The current hospital outbreak of superbug carbapenem-resistant Enterobacteriaceae (CRE) connected to the death of two patients at a UCLA hospital is unnerving some patients scheduled to undergo the same procedure in other hospitals as well. CNN reported on Thursday, February 19, 2015 that the infection was caused by medical endoscopes or duodenoscopes manufactured by Olympus, which the FDA reportedly admits “cause challenges for cleaning and high-level disinfection.” The hospital has contacted other 179 patients who had undergone the same procedure from October 2014 to January 2015.
For almost a century now the medical profession has been using antibiotics to combat and control bacteria that make people sick. But in recent years these antibiotics seem to have lost their power to destroy some of the bacteria. The way these antibiotics have been used sometimes seems to have contributed in the creation of drug-resistant bacteria which we now know as superbugs. Superbugs are strains of bacteria that have developed the ability to resist many forms of antibiotics. The CDC claims that each year 2 million people are infected with a drug-resistant bacteria of some sort and 23,000 of them die due to the infection- in the United States alone.1
Antibiotics are among the most common types of medicinal drugs prescribed by clinicians to their patients. Sometimes antibiotics are given to livestock for disease prevention and for growth stimulation. But these antibiotics are not always a necessary treatment regimen, and their over-use as well as misuse ends up creating drug-resistant bacteria. Sometimes people take antibiotics when they come down with the flu, but antibiotics cannot destroy the flu-causing virus. They are not able to fight a viral infection. In these cases, the antibiotics only succeed in destroying a wide variety of bacteria in the body including the ‘good’ bacteria that help with the digestive process and general well-being. But some types of bacteria are tough enough to survive this form of “treatment.” They seize this as an opportunity to grow stronger and to multiply. Sometimes they even spread to other people.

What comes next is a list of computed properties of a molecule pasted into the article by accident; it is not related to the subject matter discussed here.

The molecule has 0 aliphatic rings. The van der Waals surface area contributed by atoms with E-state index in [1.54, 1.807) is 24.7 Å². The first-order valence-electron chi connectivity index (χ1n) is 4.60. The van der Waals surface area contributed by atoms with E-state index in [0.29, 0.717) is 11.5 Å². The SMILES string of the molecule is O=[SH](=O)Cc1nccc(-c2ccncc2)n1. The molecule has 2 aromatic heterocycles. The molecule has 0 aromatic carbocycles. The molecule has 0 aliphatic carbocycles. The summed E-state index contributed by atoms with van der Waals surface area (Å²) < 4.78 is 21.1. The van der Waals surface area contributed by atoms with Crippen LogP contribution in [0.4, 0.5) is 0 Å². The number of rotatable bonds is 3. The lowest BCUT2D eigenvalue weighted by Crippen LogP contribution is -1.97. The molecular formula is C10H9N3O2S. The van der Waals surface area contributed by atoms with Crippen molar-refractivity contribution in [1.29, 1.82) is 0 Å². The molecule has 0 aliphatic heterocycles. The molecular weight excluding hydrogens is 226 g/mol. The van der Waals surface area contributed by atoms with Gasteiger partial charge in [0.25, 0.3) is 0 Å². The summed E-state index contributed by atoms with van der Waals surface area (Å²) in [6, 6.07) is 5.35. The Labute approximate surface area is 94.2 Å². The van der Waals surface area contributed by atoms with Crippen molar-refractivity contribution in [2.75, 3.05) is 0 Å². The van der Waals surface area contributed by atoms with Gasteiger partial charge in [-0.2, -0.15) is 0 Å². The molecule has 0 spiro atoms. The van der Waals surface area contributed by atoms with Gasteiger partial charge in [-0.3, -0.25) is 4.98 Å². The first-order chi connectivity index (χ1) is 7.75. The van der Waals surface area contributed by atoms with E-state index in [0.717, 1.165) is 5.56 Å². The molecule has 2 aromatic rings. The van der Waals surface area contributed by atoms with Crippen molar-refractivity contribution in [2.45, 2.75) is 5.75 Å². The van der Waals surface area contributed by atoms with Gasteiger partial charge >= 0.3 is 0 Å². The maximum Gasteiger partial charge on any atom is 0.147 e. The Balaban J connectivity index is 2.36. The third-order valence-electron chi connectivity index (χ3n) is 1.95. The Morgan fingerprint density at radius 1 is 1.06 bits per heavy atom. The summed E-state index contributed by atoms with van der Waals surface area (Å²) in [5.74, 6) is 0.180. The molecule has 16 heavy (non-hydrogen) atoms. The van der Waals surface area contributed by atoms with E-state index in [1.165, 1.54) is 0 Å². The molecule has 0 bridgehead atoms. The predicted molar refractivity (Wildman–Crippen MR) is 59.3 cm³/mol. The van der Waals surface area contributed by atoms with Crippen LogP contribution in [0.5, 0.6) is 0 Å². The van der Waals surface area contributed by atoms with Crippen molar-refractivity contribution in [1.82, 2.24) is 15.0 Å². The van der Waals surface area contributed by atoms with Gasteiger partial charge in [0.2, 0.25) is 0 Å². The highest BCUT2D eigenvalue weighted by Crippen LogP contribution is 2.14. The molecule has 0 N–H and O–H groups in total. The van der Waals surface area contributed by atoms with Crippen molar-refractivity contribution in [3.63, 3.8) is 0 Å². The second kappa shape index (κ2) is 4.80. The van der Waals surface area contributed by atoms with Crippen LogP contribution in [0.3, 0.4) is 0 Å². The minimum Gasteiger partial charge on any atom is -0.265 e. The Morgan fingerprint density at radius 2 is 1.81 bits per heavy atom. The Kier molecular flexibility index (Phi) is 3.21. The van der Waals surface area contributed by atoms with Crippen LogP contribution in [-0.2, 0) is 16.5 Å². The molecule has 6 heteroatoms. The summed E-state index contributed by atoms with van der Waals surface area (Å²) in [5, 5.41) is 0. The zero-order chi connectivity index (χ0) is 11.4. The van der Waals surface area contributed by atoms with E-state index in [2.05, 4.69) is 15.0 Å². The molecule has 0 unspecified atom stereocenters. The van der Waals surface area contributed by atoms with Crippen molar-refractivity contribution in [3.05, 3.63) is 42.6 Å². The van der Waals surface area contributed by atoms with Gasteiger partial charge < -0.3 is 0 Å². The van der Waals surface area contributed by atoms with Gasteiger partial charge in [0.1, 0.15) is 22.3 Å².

As more people continue to take unnecessary antibiotics, the bacteria become more and more drug-resistant and spread, and may even share their drug-resistant characteristics or traits with other bacteria, making them stronger still while the antibiotics become less and less efficacious.
This places a responsibility on each one of us to take antibiotics only when necessary and in a manner prescribed by the healthcare provider. It is important to refrain from insisting on antibiotics against the advice of a provider.
1 National Institutes of Health (2014). Stop the Spread of Superbugs. http://newsinhealth.nih.gov/issue/feb2014/feature1